Old churches — more than just a structure
By William Pais
Mangaluru: Any historical building in whichever place and time it is built reflects on the cultural richness of people of the place. This is a common argument. If one applies the logic of this argument to Konkani speaking Catholics, may not be more than hundred years old and their arrival to the region is fairly recent. But the truth is Mangalureans migrated from Goa around 450 years ago.
In India, and more so elsewhere, cultural history of people is linked to religion. How many churches that are old are remaining in Mangalore and Udupi dioceses? The ones we had, have been unilaterally demolished without a scant regard for historical sentiments, to make place for modern church structures devoid of aesthetics. The old churches need to be maintained for reasons that go beyond religious. For they physically document the sacrifice, architecture of the time, unwavering faith of people who built them.
The justification for razing church buildings is peculiar to the Mangalore diocese as each parish is competing to build a new church. A person, in most of the cases, parish priest, with a scant regard for history and heritage, coupled with people who sing his paeans, decide that an old church building should be razed and a new one erected. A plan is drawn that has everything grand and flurry of activity follows to gather funds. The first target is the Gulf where you would find a right emotional concoction of language, faith and love for native place. This coupled with the treasure of blessings promised by the person visiting to seek donations, clicks the deal, without seeing the merits of the project envisaged. As a result, flow of donations to build a modern church starts without even the person looking at the basic plan of the church to which he is donating.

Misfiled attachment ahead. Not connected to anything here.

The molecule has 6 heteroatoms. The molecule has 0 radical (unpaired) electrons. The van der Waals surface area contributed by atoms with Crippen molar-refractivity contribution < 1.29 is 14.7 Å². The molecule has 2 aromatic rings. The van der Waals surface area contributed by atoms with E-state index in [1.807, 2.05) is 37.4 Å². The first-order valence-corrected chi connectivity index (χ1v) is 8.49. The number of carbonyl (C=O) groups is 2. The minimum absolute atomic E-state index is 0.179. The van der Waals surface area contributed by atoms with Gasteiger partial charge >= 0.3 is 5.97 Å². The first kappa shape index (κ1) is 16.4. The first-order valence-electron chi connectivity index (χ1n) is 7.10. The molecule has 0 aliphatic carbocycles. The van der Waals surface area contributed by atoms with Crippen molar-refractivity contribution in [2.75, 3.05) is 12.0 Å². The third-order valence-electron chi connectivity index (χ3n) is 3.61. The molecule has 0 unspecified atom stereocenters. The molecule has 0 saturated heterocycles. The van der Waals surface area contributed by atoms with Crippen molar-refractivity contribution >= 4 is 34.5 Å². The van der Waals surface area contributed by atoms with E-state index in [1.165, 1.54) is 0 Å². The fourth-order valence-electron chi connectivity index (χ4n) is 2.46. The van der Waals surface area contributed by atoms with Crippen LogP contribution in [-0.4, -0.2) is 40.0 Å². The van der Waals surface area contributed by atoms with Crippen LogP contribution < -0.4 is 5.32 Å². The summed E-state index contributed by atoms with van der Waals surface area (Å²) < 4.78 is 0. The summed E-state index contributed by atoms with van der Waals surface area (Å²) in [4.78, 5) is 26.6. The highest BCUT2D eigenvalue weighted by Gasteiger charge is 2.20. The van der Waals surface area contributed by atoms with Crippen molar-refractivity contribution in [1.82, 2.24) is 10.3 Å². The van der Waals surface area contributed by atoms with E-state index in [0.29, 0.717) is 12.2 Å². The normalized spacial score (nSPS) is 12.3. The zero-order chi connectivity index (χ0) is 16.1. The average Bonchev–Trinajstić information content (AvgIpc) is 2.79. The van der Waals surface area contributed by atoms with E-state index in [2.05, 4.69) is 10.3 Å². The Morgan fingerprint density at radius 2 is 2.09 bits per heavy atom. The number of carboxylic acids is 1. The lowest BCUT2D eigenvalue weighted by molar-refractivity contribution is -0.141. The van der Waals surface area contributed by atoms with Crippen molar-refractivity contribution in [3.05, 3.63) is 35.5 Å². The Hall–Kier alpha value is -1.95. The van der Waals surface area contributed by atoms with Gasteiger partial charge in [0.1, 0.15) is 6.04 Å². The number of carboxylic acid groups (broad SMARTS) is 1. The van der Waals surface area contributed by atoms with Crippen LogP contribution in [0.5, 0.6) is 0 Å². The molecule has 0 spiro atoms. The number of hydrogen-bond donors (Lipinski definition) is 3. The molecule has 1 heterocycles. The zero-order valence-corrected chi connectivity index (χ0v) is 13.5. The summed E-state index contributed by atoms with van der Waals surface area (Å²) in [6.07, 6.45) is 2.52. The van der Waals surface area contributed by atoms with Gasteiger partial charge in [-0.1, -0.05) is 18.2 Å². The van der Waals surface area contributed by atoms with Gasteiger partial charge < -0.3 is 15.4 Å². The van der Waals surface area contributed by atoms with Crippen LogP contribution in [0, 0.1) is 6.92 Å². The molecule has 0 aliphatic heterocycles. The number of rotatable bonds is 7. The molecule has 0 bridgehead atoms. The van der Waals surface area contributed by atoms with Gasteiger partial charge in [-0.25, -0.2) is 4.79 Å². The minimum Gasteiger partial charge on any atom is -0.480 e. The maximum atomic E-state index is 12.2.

Compare this scenario with the diocese of Goa where most of its churches are centuries old and are fit for service although at times the congregation spills out of its doors. Has the number of faithful not increased in Goa in the last 400-odd years that they never felt the need to raze the church to ground to make way for the new one? The fact is Goa gets its identity from the church heritage, is too obvious to understand.
A historical edifice stands as the living example of a stage in human history and any efforts to erase it will only prove to be an effort of destroying our sense of identity. A mere look at the monument is enough to convince about the time in which it was built. A new church building does not give a historical perspective, thereby undermines identity of a community.
I come back to the question raised in this article as to why we need to keep the old church buildings. An old church is a testimony the sacrifice of our ancestors. The older the monument, stronger the sense of identity it provides to everything that inhabits its surroundings. Identity gives us strength in an ever-changing world. History and heritage are the prisms of seeing ourselves.